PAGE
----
Before the NFL Scouting Combine kicks off later this month in Indianapolis, weâre taking a position-by-position look at the New England Patriots’ roster. Weâll examine which players stood out in 2019, which ones have some work to do this offseason and which ones could be leaving town.
Next up: the safeties.
Obi Melifonwu (practice squad)
Adarius Pickett (practice squad)
IMPENDING FREE AGENTS
McCourty played at a Pro Bowl level in his 10th NFL season, intercepting five passes — including one in each of New England’s first four games — and finishing as Pro Football Focus’ eighth-highest-graded safety. His five picks surpassed his total from the previous four seasons combined. No NFL defender tallied more than six.
Harmon continued to provide steady play as New England’s third safety (No. 18 on PFF), and Brooks was a pleasant surprise in his first year in Foxboro. Though he allowed two costly receptions in the team’s first-round playoff loss to the Tennessee Titans, the 27-year-old journeyman emerged as a solid No. 2 behind Chung after being relegated to special teams duty in New York, Philadelphia and Baltimore.
No one in New England doubts Chung’s toughness or importance to the Patriots’ defense, but this was a tough year for the veteran strong safety. Chung missed three games with various injuries and was limited in at least four others, including the Titans loss, which he exited after just 12 snaps.
All told, Chung was on the field for just 64 percent of New England’s defensive snaps this season, by far his lowest play time percentage since he rejoined the Patriots in 2014. He’d played at least 77 percent of snaps in each of the previous five seasons and 85-plus percent in 2016, 2017 and 2018.
Given his age (he and McCourty both turn 33 in August), growing injury history (he underwent forearm and shoulder surgeries last offseason) and issues in coverage this season (he’s no longer the tight end eraser he was a few years ago), it’s fair to wonder how much more Chung has left.
TOP OFFSEASON STORYLINES
1. What happens with Devin McCourty? McCourty confirmed he plans to continue his NFL career, and the 32-year-old proved this season he still can play at an extremely high level. Will he be with New England in 2020? McCourty, who likely will have a spot in the Patriots Hall of Fame one day, said during Super Bowl LIV week he does not know what his future holds.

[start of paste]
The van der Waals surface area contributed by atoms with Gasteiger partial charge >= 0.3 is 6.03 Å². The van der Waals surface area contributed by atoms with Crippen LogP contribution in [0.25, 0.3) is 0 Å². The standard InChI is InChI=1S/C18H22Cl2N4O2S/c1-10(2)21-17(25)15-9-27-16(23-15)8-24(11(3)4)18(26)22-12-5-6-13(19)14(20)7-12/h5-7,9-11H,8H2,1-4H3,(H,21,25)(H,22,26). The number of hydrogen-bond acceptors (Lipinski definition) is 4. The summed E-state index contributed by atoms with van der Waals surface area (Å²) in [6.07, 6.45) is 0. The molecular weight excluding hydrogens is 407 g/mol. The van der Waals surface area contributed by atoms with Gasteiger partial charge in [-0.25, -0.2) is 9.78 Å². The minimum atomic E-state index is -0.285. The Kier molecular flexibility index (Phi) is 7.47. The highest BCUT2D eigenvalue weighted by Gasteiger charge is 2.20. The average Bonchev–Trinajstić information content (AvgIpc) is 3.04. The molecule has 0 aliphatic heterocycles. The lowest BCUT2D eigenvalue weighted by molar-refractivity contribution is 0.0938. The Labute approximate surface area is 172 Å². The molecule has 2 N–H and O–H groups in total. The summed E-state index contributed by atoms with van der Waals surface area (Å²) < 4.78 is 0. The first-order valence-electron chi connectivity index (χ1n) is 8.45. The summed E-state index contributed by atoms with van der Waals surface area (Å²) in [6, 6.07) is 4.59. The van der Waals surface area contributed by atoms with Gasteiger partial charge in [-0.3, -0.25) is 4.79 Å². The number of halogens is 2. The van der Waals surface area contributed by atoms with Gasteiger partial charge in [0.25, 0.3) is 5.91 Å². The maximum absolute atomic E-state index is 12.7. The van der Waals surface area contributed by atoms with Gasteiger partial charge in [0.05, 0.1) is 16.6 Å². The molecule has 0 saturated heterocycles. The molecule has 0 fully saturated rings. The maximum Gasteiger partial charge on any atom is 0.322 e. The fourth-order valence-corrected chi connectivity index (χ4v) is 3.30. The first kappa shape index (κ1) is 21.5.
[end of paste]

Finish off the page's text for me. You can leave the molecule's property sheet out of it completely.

“I think for right now, I canât answer that,â McCourty told NESN.com when asked whether he’d like to re-sign with the Patriots. “I would be crazy to be like, âYeah, I did that for 10 years, I want to leave.â Leave and go where? I donât know what that looks like. So weâll see how it goes. Weâll see what the interest is from the Pats. Like, a lot of times players get asked, but a lot falls on whoever your employer becomes. So weâll see.”
McCourty, who tested free agency in 2015 before choosing to stay put, possesses a blend of leadership, versatility and durability that would be difficult for the Patriots to replace. He’s a nine-time team captain, can play both safety positions and hasn’t missed a game since 2015. His twin brother, Patriots cornerback Jason McCourty, has a team option in his contract for 2020.
2. Who’s out there? Even if McCourty re-signs and Chung comes back fully healthy, the Patriots need to begin planning for the future. If they look to do so through the draft, that could mean using their first-round pick (No. 23 overall) on a player like Alabama’s Xavier McKinney or LSU’s Grant Delpit, both of whom have been mentioned as potential Patriots targets.
On the free agency front, PFF’s first-, second- and sixth-ranked safeties (Minnesota’s Anthony Harris, Denver’s Justin Simmons and San Francisco’s Jimmie Ward) all are set to hit the open market next month, as is Chicago’s Ha Ha Clinton-Dix (19th).
3. Will Melifonwu ever reach his potential? This summer might be the final stand for the wildly athletic UConn product, who has appeared in just seven games since being drafted in the second round by the Oakland Raiders in 2017. Melifonwu spent the entire 2019 season on the practice squad or practice squad injured reserve, but they Patriots paid him like he was on the 53-man roster and then signed him to a future contract last month.
Bill Belichick and his staff clearly still see something in the 25-year-old, but his chances of becoming a viable NFL player are dwindling. He and Gant — a hard-hitting 2019 UDFA who landed on IR last August — will be two roster bubble players to watch in the coming months.